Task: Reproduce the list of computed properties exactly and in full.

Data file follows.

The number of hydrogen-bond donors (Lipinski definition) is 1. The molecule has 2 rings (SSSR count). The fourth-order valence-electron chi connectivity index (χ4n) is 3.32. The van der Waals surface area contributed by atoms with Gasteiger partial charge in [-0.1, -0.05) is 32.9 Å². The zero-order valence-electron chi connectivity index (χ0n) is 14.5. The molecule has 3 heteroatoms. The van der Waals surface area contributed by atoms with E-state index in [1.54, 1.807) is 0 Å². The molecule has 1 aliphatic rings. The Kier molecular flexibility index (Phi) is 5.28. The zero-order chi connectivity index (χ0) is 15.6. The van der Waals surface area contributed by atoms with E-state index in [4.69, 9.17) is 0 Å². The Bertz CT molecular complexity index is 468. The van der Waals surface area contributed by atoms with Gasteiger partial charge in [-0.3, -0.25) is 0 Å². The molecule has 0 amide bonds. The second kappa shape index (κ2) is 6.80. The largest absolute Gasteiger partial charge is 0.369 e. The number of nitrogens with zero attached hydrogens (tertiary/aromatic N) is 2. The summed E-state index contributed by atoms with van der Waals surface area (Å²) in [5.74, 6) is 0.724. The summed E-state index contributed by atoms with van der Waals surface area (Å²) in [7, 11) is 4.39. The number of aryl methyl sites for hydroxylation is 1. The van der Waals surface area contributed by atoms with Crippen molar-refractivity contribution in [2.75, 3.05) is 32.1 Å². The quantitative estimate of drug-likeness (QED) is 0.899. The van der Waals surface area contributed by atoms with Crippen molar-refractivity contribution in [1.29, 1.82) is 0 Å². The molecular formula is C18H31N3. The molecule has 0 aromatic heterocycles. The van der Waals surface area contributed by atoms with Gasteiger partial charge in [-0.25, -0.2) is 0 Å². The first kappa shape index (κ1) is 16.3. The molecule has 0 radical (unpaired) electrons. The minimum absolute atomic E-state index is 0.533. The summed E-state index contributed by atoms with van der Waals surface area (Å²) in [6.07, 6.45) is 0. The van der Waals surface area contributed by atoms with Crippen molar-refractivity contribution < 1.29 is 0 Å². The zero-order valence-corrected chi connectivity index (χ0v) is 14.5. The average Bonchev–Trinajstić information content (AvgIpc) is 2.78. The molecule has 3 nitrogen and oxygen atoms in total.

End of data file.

The number of hydrogen-bond donors (Lipinski definition) is 1. The molecule has 2 rings (SSSR count). The fourth-order valence-electron chi connectivity index (χ4n) is 3.32. The van der Waals surface area contributed by atoms with Gasteiger partial charge in [-0.1, -0.05) is 32.9 Å². The zero-order valence-electron chi connectivity index (χ0n) is 14.5. The molecule has 3 heteroatoms. The van der Waals surface area contributed by atoms with E-state index in [1.54, 1.807) is 0 Å². The molecule has 1 aliphatic rings. The Kier molecular flexibility index (Phi) is 5.28. The zero-order chi connectivity index (χ0) is 15.6. The van der Waals surface area contributed by atoms with E-state index in [4.69, 9.17) is 0 Å². The Bertz CT molecular complexity index is 468. The van der Waals surface area contributed by atoms with Gasteiger partial charge in [-0.3, -0.25) is 0 Å². The molecule has 0 amide bonds. The second kappa shape index (κ2) is 6.80. The largest absolute Gasteiger partial charge is 0.369 e. The number of nitrogens with zero attached hydrogens (tertiary/aromatic N) is 2. The summed E-state index contributed by atoms with van der Waals surface area (Å²) in [5.74, 6) is 0.724. The summed E-state index contributed by atoms with van der Waals surface area (Å²) in [7, 11) is 4.39. The number of aryl methyl sites for hydroxylation is 1. The van der Waals surface area contributed by atoms with Crippen molar-refractivity contribution in [2.75, 3.05) is 32.1 Å². The quantitative estimate of drug-likeness (QED) is 0.899. The van der Waals surface area contributed by atoms with Crippen molar-refractivity contribution in [1.29, 1.82) is 0 Å². The molecular formula is C18H31N3. The molecule has 0 aromatic heterocycles. The van der Waals surface area contributed by atoms with Gasteiger partial charge in [-0.25, -0.2) is 0 Å². The first kappa shape index (κ1) is 16.3. The molecule has 0 radical (unpaired) electrons. The minimum absolute atomic E-state index is 0.533. The summed E-state index contributed by atoms with van der Waals surface area (Å²) in [6.07, 6.45) is 0. The van der Waals surface area contributed by atoms with Crippen molar-refractivity contribution < 1.29 is 0 Å². The zero-order valence-corrected chi connectivity index (χ0v) is 14.5. The average Bonchev–Trinajstić information content (AvgIpc) is 2.78. The molecule has 3 nitrogen and oxygen atoms in total.